Did you ever wonder how your iPhone screen got its color? It's from rare-earth minerals. CNET's Jay Greene takes you on a tour of a rare-earth mineral mine in California, where you'll see firsthand how rocks become the pixie dust that powers your iPhone.
Molycorp said Mark Smith's departure from the company, which mines minerals that are crucial ingredients for mobile phones, was unrelated to a regulatory investigation into the company's public disclosures.
Molycorp, which plans to officially reopen its rare-earth mine in California this week, buys a company which can manufacture neodymium-based alloys for permanent magnets from the minerals it mines.
But China says it regrets the WTO's decision, a ruling that could have implications for the legality of the country's rare-earth export quotas. China insists its policies are based on environmental and resource protection.
CNET takes a look at the pros and cons of the superhard material, and why practical constraints kept it from appearing in Apple's latest smartphones.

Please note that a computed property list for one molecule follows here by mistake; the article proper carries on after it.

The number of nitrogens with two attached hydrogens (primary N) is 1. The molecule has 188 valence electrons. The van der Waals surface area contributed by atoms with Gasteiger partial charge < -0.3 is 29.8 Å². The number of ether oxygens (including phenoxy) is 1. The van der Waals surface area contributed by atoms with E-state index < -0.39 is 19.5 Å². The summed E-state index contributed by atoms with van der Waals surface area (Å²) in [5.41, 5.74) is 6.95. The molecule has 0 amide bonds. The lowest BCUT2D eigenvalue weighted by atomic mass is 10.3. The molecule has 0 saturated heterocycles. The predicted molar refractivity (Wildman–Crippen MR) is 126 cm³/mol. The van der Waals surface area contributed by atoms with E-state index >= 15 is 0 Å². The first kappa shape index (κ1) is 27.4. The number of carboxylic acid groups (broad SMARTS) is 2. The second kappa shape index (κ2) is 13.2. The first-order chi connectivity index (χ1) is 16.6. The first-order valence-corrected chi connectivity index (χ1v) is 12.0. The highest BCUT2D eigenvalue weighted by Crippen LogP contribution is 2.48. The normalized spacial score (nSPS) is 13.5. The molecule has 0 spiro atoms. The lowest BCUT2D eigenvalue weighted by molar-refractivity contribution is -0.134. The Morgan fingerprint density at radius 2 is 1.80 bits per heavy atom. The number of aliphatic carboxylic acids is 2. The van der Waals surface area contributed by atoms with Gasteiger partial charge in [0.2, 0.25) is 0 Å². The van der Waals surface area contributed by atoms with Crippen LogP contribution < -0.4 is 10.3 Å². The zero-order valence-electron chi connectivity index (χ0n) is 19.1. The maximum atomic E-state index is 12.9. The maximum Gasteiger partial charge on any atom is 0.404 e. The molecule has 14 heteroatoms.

How are these unusual minerals extracted from the ground and why is that process an environmental risk? CNET's Jay Greene explains.
It was once an obscure topic only for geologists. But China's control over rare earth elements used in green- and high-tech equipment is causing alarm as the nation cuts exports.
The country, which holds a third of the world's reserves of specialty metals, eats up to 60 percent of global supply for use in consumer gadgets, medical equipment, and hybrid cars.
Recycling of specialty metals used in hybrid batteries, LED lights, and solar panels will help ensure future supply and save energy, a U.N. report says.
Molycorp Minerals seeks to reopen a California mine to extract rare earth elements, a group of metals used for magnets and batteries in hybrid vehicles, wind turbines, and other green technologies.